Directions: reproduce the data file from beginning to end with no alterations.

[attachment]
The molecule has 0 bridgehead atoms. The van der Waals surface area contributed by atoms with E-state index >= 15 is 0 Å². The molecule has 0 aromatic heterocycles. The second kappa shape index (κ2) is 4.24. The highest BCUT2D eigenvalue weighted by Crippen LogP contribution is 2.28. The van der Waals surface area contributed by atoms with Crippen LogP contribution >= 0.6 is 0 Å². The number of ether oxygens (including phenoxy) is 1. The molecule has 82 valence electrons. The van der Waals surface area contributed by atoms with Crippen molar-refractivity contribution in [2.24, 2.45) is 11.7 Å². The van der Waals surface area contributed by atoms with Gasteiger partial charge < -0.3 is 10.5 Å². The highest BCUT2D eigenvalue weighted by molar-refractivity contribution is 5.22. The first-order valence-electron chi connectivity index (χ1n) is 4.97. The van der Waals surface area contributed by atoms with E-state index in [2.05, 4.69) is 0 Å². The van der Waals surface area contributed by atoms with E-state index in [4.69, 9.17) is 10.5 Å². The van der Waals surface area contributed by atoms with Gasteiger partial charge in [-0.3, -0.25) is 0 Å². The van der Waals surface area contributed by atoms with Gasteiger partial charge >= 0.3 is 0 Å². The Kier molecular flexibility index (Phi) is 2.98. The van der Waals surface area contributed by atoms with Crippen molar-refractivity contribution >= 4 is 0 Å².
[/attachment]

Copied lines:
The molecule has 0 bridgehead atoms. The van der Waals surface area contributed by atoms with E-state index >= 15 is 0 Å². The molecule has 0 aromatic heterocycles. The second kappa shape index (κ2) is 4.24. The highest BCUT2D eigenvalue weighted by Crippen LogP contribution is 2.28. The van der Waals surface area contributed by atoms with Crippen LogP contribution >= 0.6 is 0 Å². The number of ether oxygens (including phenoxy) is 1. The molecule has 82 valence electrons. The van der Waals surface area contributed by atoms with Crippen molar-refractivity contribution in [2.24, 2.45) is 11.7 Å². The van der Waals surface area contributed by atoms with Gasteiger partial charge < -0.3 is 10.5 Å². The highest BCUT2D eigenvalue weighted by molar-refractivity contribution is 5.22. The first-order valence-electron chi connectivity index (χ1n) is 4.97. The van der Waals surface area contributed by atoms with E-state index in [2.05, 4.69) is 0 Å². The van der Waals surface area contributed by atoms with E-state index in [4.69, 9.17) is 10.5 Å². The van der Waals surface area contributed by atoms with Gasteiger partial charge in [-0.3, -0.25) is 0 Å². The van der Waals surface area contributed by atoms with Gasteiger partial charge >= 0.3 is 0 Å². The Kier molecular flexibility index (Phi) is 2.98. The van der Waals surface area contributed by atoms with Crippen molar-refractivity contribution >= 4 is 0 Å².